Polish-American movie producer Samuel Goldwyn (1879-1974) was known for his malapropisms, or “Goldwynisms.” Syndicated newspaper columnist Walter Winchell wrote in June 1940:
“Samuel Goldwyn’s latest as reported by Meyer Davis: “We’re overpaying him, but he’s worth it.’”
Meyer Davis (1893-1976) was an orchestra leader, actor and producer. It cannot be known for certain if the story is true.
Entertainment columnist Earl Wilson, in his book The Show Business Nobody Knows (1971), said, “He (Goldwyn—ed.) certainly said of Fredric March, ‘I’m overpaying him, but he’s worth it.’” Fredric March (1897-1975) was a highly respected actor who won Academy Awards for best actor in 1932 and 1947. According to a 1947 account (below), however, Goldwyn made the remark about an ace director.
Wikipedia: Samuel Goldwyn
Samuel Goldwyn (born Szmuel Gelbfisz (Yiddish: שמואל גלבפֿיש); August 17 1879 – January 31, 1974), also known as Samuel Goldfish, was a Jewish Polish American film producer. He was most well known for being the founding contributor and executive of several motion picture studios in Hollywood. His awards include the 1973 Golden Globe Cecil B. DeMille Award, the Irving G. Thalberg Memorial Award in 1947, and the Jean Hersholt Humanitarian Award in 1958.
Samuel Goldwyn was also known for malapropisms, paradoxes, and other speech errors called ‘Goldwynisms’ ("A humorous statement or phrase resulting from the use of incongruous or contradictory words, situations, idioms, etc.") being frequently quoted. For example, he was reported to have said, “I don’t think anybody should write his autobiography until after he’s dead.” and “Include me out.”
IMDb.com (The Internet Movie Database)
[on Fredric March] I’m overpaying him, but he’s worth it.
Wikipedia: Fredric March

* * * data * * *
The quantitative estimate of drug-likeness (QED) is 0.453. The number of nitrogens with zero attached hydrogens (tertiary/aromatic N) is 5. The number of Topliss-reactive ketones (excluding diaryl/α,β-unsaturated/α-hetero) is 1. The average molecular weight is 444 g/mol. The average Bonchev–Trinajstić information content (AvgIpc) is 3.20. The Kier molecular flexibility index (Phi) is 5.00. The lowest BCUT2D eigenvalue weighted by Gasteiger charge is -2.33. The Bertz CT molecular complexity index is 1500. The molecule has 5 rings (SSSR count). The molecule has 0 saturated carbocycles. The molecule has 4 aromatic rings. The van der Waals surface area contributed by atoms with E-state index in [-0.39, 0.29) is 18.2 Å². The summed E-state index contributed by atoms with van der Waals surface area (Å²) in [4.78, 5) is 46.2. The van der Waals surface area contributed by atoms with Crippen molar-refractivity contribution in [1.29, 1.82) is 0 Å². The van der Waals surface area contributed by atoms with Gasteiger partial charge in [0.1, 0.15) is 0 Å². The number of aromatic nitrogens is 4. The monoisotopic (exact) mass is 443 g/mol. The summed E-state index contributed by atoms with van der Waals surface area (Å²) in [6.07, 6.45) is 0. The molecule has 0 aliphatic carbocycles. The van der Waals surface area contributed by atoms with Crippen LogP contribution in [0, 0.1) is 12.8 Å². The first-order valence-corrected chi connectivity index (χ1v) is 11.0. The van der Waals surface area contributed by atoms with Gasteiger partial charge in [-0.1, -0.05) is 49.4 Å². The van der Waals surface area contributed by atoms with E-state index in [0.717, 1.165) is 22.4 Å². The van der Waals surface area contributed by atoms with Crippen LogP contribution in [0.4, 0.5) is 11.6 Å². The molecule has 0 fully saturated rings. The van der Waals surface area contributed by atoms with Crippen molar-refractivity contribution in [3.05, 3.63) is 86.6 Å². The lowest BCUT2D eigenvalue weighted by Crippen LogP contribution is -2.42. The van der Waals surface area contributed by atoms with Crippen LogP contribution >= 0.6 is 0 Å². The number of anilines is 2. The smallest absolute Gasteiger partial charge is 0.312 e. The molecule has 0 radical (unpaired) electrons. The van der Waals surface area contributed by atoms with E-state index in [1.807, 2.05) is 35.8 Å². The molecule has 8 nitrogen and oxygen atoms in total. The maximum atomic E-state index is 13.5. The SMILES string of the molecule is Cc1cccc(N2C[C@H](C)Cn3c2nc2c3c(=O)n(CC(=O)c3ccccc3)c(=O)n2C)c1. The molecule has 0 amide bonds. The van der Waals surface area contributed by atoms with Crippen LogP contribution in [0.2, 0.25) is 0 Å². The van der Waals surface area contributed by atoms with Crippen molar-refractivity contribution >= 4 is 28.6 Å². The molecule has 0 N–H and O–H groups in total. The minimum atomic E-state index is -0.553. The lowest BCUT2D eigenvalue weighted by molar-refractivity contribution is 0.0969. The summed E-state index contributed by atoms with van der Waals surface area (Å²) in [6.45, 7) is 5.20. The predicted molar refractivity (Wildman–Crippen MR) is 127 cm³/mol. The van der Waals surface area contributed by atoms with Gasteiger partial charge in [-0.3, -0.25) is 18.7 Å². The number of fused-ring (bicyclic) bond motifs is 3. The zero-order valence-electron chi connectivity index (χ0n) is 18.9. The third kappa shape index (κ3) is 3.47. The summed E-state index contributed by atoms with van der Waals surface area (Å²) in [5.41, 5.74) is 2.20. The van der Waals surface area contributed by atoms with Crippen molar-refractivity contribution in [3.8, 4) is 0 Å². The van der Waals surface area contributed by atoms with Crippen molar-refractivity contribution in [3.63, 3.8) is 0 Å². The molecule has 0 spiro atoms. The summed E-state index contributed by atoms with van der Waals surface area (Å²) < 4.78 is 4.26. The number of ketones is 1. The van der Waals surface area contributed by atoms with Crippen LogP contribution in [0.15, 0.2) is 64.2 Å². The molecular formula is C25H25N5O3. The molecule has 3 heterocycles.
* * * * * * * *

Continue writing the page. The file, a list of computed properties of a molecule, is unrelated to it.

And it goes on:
Fredric March (born Ernest Frederick McIntyre Bickel; August 31, 1897 – April 14, 1975) was a “distinguished stage actor and one of Hollywood’s most celebrated, versatile stars of the 1930s and 40s.” He won the Academy Award for Best Actor in 1932 for Dr. Jekyll and Mr. Hyde and in 1947 for The Best Years of Our Lives. March is the only actor to have won both the Academy Award and the Tony Award twice.
March resisted signing long-term contracts with the studios, enabling him to play roles in films from a variety of studios.
18 June 1940, Richmond (VA) Times-Dispatch, “On Broadway” by Walter Winchell, pg. 11, col. 4:
Samuel Goldwyn’s latest as reported by Meyer Davis: “We’re overpaying him, but he’s worth it.”
The Reader’s Digest
SAMUEL GOLDWYN: “We’re overpaying him, but he’s worth it.” — Quoted by Walter Winchell.
27 August 1947, Brownsville (TX) Herald, “Famous Fables,” pg. 4, col. 1:
OVERPAID: Samuel Goldwyn was talking contract one afternoon with one of his ace directors.
“What happened?” another executive asked him, when the director left.
“I renewed his contract,” said the producer.
“For how much?”
Goldwyn told him.
“But that’s $1000 a week more than you paid him last time!” said the executive. “You’re overpaying him.”
“I know,” conceded Goldwyn, “but he’s worth it.”
The Show Business Nobody Knows
By Earl Wilson
Chicago, IL: Cowles Book Co.
He certainly said of Fredric March, “I’m overpaying him, but he’s worth it,” and, speaking of the high salary paid to a certain third baseman, he scoffed, “1 wouldn’t pay that much to a first baseman.”
The Big Book of Business Quotations
By Editors Of Perseus Publishing
New York, NY: Basic Books
We’re overpaying him, but he’s worth it.
Samuel Goldwyn (1882-1974) U.S. producer. Attrib
The Globe and Mail (Canada)
Irish bulls might be pregnant with truths
Contributed to The Globe and Mail
Published Monday, Sep. 06, 2010 5:00AM EDT
Last updated Thursday, Aug. 23, 2012 4:25PM EDT
Alternate names for this phenomenon are “Goldwynism” and “Berraism” because of the penchant of movie mogul Samuel Goldwyn and former baseball player Yogi Berra for this type of declaration.
Goldwyn “allegedly” made all of the following statements:
We’re overpaying him, but he’s worth it.
The Ultimate Star
By Stephen Michael Shearer
New York, NY: Thomas Dunne Books
Douglas recalled Gloria “was having things very much her own way at this stage of her career,” with Goldwyn making excuses to his underlings: “We’re overpaying her, but she’s worth it.”